“I hated the fact, still hate the fact, that we were making up a trial system to convict people after we’d already decided they’re guilty,” Fleener says. “I hated that as a country, we were doing that. I didn’t like the fact that we were violating the rule of law, and that what we were doing as a country was just…wrong.... What we’re saying is, ‘You are guilty of something—we just don’t know exactly what. So we’ll gather as much incriminating evidence as we can, using methods that we aren’t going to talk about, and then we’ll make up a law that criminalizes the conduct.’ ”
“Over time,” Kuebler says, “we figured out we’re the linchpin in this process. They want to have these bizarre trials, they don’t want to let the defendant see secret evidence—so the one thing they need is us. The government wanted this attorney-client thing to work. They really did. It’s an important part of the show.”
“The administration believes the commission process will ultimately justify the detentions." [Fleener says. ] "They know they can’t just hold people; they don’t want to take the political heat. So they rigged the rule of law. And because it’s rigged, the only thing that’s in play is the appearance.... At the end of the day... that’s how [the detainees] look at it: ‘If I’m going to get a life sentence—or a death sentence—I’d rather get one in this weird, disgusting system that everyone knows is a weird, disgusting system than have some military lawyer up there dancing and juicing it up and making it look like it’s not rigged.’ ”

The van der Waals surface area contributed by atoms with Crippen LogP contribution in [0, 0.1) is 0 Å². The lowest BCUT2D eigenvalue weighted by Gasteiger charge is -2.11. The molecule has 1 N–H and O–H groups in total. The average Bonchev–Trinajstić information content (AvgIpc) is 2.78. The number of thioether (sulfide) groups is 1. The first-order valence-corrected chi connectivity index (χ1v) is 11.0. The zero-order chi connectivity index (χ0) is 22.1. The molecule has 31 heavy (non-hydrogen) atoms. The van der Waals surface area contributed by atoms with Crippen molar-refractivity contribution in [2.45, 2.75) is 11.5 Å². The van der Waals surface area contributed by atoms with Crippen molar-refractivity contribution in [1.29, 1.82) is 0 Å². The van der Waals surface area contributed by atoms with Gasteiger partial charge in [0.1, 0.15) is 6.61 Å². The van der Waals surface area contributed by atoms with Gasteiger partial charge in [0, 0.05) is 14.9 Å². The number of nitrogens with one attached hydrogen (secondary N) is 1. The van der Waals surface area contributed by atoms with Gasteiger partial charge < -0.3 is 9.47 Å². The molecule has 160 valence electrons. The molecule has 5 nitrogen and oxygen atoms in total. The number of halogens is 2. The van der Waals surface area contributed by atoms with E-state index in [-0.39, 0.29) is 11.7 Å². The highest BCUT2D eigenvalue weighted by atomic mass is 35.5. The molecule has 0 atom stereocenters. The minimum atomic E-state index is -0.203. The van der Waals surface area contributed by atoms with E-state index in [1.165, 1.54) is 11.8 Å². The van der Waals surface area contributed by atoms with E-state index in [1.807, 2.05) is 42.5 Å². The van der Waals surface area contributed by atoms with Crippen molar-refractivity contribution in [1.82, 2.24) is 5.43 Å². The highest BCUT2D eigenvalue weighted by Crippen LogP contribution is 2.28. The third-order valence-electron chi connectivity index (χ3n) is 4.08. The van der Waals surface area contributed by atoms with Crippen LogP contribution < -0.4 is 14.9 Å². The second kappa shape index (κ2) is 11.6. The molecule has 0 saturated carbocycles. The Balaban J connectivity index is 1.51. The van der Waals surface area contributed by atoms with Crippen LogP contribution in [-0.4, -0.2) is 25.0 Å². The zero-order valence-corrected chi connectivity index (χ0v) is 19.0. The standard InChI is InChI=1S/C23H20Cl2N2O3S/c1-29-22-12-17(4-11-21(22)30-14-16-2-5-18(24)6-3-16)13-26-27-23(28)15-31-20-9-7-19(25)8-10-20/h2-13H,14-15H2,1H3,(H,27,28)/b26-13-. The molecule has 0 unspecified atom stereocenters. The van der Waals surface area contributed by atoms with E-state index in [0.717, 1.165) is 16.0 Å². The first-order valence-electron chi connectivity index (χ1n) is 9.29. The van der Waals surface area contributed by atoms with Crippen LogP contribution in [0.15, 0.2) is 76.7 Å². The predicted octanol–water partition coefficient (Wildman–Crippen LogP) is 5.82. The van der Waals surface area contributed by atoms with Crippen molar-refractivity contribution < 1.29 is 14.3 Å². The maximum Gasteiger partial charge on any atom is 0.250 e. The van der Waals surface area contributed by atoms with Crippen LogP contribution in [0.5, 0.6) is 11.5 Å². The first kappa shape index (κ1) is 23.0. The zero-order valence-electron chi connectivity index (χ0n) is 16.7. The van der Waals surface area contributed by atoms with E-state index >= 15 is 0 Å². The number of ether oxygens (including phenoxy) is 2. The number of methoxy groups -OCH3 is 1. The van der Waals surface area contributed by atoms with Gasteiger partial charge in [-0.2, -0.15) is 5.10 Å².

“I think more war crimes have been committed in the detention and interrogation and fake trials of people in Guantánamo than people in Guantánamo have committed,” [Feener] says. “And I don’t think the question is whether they’ve tortured people.”
Read all of the story here. (via Andrew Sullivan.)
July 17, 2007
ALSO: if you actually happen to have HBO, it's on Sunday nights at 10.30 p.m.
On that note: one thing we haven't heard much about here is how the participation by various European governments in the CIA's secret detentions and renditions has affected the domestic politics of those countries. (According to this useful interactive map produced by the Guardian, the nations known to be involved include the UK, Greece, Spain, Italy, Germany, Sweden, Poland, Romania, Bosnia, Macedonia and Turkey.) As the Council of Europe report puts it: "While the strategy in question was devised and put in place by the current United States administration to deal with the threat of global terrorism, it has only been made possible by the collaboration at various institutional levels of America’s many partner countries." Leaders in many of these nations have, for instance, publicly criticized Guantanamo. Now those countries are implicated in the same disgrace.
Big Vanity Fair piece reveals new details about the role that psychologists have played in creating and enabling illegal and ineffective interrogation techniques. Two nuggets:
"...psychologists weren't merely complicit in America's aggressive new interrogation regime. Psychologists, working in secrecy, had actually designed the tactics and trained interrogators in them while on contract to the C.I.A."
"In late 2005, as Senator John McCain was pressing the Bush administration to ban torture techniques, one of the nation's top researchers of stress in SERE trainees claims to have received a call from Samantha Ravitch, the deputy assistant for national security in Vice President Dick Cheney's office. She wanted to know if the researcher had found any evidence that uncontrollable stress would make people more likely to talk."
Photo from Flickr user lapata under a Creative Commons license.
July 16, 2007